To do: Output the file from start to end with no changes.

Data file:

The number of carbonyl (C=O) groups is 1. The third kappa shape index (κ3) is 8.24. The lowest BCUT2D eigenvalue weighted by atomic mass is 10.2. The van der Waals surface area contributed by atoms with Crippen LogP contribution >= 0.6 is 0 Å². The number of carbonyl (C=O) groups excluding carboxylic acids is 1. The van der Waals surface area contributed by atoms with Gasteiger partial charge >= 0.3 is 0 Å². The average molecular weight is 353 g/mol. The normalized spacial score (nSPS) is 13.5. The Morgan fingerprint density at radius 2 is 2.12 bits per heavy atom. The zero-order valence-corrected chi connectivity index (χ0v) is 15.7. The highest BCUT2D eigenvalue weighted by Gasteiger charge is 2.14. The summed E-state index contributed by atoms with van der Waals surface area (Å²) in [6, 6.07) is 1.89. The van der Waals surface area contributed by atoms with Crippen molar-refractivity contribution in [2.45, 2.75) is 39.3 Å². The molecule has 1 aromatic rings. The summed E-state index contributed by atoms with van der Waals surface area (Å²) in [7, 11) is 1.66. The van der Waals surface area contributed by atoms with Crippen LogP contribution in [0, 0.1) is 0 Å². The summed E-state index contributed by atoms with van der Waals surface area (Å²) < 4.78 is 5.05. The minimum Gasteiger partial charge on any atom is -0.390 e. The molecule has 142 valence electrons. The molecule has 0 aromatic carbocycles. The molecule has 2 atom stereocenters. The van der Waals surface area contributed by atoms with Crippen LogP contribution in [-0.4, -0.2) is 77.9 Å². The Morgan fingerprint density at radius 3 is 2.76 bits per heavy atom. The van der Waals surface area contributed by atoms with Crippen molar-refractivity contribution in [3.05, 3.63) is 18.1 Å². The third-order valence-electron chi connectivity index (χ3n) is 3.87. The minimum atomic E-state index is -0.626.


The number of carbonyl (C=O) groups is 1. The third kappa shape index (κ3) is 8.24. The lowest BCUT2D eigenvalue weighted by atomic mass is 10.2. The van der Waals surface area contributed by atoms with Crippen LogP contribution >= 0.6 is 0 Å². The number of carbonyl (C=O) groups excluding carboxylic acids is 1. The van der Waals surface area contributed by atoms with Gasteiger partial charge >= 0.3 is 0 Å². The average molecular weight is 353 g/mol. The normalized spacial score (nSPS) is 13.5. The Morgan fingerprint density at radius 2 is 2.12 bits per heavy atom. The zero-order valence-corrected chi connectivity index (χ0v) is 15.7. The highest BCUT2D eigenvalue weighted by Gasteiger charge is 2.14. The summed E-state index contributed by atoms with van der Waals surface area (Å²) in [6, 6.07) is 1.89. The van der Waals surface area contributed by atoms with Crippen molar-refractivity contribution in [2.45, 2.75) is 39.3 Å². The molecule has 1 aromatic rings. The summed E-state index contributed by atoms with van der Waals surface area (Å²) in [7, 11) is 1.66. The van der Waals surface area contributed by atoms with Crippen LogP contribution in [0, 0.1) is 0 Å². The summed E-state index contributed by atoms with van der Waals surface area (Å²) < 4.78 is 5.05. The minimum Gasteiger partial charge on any atom is -0.390 e. The molecule has 142 valence electrons. The molecule has 0 aromatic carbocycles. The molecule has 2 atom stereocenters. The van der Waals surface area contributed by atoms with Crippen LogP contribution in [-0.4, -0.2) is 77.9 Å². The Morgan fingerprint density at radius 3 is 2.76 bits per heavy atom. The van der Waals surface area contributed by atoms with Crippen molar-refractivity contribution in [3.05, 3.63) is 18.1 Å². The third-order valence-electron chi connectivity index (χ3n) is 3.87. The minimum atomic E-state index is -0.626.